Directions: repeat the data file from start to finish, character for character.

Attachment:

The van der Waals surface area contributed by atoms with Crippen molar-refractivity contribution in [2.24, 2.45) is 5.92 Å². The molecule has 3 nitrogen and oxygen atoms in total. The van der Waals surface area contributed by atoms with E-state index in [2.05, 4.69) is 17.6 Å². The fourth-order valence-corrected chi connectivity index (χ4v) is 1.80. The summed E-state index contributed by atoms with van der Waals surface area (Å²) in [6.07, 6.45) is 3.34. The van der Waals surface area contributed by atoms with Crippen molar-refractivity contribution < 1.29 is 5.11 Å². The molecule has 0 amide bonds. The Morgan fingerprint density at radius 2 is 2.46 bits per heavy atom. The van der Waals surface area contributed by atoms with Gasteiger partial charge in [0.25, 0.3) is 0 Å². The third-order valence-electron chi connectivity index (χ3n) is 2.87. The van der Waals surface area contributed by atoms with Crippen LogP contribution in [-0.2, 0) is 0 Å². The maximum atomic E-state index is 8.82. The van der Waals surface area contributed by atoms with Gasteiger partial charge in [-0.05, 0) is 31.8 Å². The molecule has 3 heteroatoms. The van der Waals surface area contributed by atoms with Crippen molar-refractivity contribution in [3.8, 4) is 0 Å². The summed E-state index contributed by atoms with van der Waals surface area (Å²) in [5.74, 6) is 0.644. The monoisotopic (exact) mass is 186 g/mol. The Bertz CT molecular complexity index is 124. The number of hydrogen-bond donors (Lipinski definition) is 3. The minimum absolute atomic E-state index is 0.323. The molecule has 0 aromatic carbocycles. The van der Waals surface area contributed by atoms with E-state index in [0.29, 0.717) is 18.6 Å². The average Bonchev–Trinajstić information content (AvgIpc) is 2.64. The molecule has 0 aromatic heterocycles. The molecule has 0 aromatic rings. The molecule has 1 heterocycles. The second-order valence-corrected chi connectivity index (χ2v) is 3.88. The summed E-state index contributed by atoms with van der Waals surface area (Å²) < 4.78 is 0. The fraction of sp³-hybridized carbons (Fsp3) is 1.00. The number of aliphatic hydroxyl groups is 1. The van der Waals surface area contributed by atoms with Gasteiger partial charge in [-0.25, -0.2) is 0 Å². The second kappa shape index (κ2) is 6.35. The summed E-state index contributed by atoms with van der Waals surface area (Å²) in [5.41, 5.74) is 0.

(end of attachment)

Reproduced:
The van der Waals surface area contributed by atoms with Crippen molar-refractivity contribution in [2.24, 2.45) is 5.92 Å². The molecule has 3 nitrogen and oxygen atoms in total. The van der Waals surface area contributed by atoms with E-state index in [2.05, 4.69) is 17.6 Å². The fourth-order valence-corrected chi connectivity index (χ4v) is 1.80. The summed E-state index contributed by atoms with van der Waals surface area (Å²) in [6.07, 6.45) is 3.34. The van der Waals surface area contributed by atoms with Crippen molar-refractivity contribution < 1.29 is 5.11 Å². The molecule has 0 amide bonds. The Morgan fingerprint density at radius 2 is 2.46 bits per heavy atom. The van der Waals surface area contributed by atoms with Gasteiger partial charge in [0.25, 0.3) is 0 Å². The third-order valence-electron chi connectivity index (χ3n) is 2.87. The van der Waals surface area contributed by atoms with Crippen LogP contribution in [-0.2, 0) is 0 Å². The maximum atomic E-state index is 8.82. The van der Waals surface area contributed by atoms with Gasteiger partial charge in [-0.05, 0) is 31.8 Å². The molecule has 3 heteroatoms. The van der Waals surface area contributed by atoms with Crippen molar-refractivity contribution in [3.8, 4) is 0 Å². The summed E-state index contributed by atoms with van der Waals surface area (Å²) in [5.74, 6) is 0.644. The monoisotopic (exact) mass is 186 g/mol. The Bertz CT molecular complexity index is 124. The number of hydrogen-bond donors (Lipinski definition) is 3. The minimum absolute atomic E-state index is 0.323. The molecule has 0 aromatic carbocycles. The van der Waals surface area contributed by atoms with E-state index in [0.29, 0.717) is 18.6 Å². The average Bonchev–Trinajstić information content (AvgIpc) is 2.64. The molecule has 0 aromatic heterocycles. The molecule has 0 aromatic rings. The molecule has 1 heterocycles. The second-order valence-corrected chi connectivity index (χ2v) is 3.88. The summed E-state index contributed by atoms with van der Waals surface area (Å²) < 4.78 is 0. The fraction of sp³-hybridized carbons (Fsp3) is 1.00. The number of aliphatic hydroxyl groups is 1. The van der Waals surface area contributed by atoms with Gasteiger partial charge in [-0.25, -0.2) is 0 Å². The second kappa shape index (κ2) is 6.35. The summed E-state index contributed by atoms with van der Waals surface area (Å²) in [5.41, 5.74) is 0.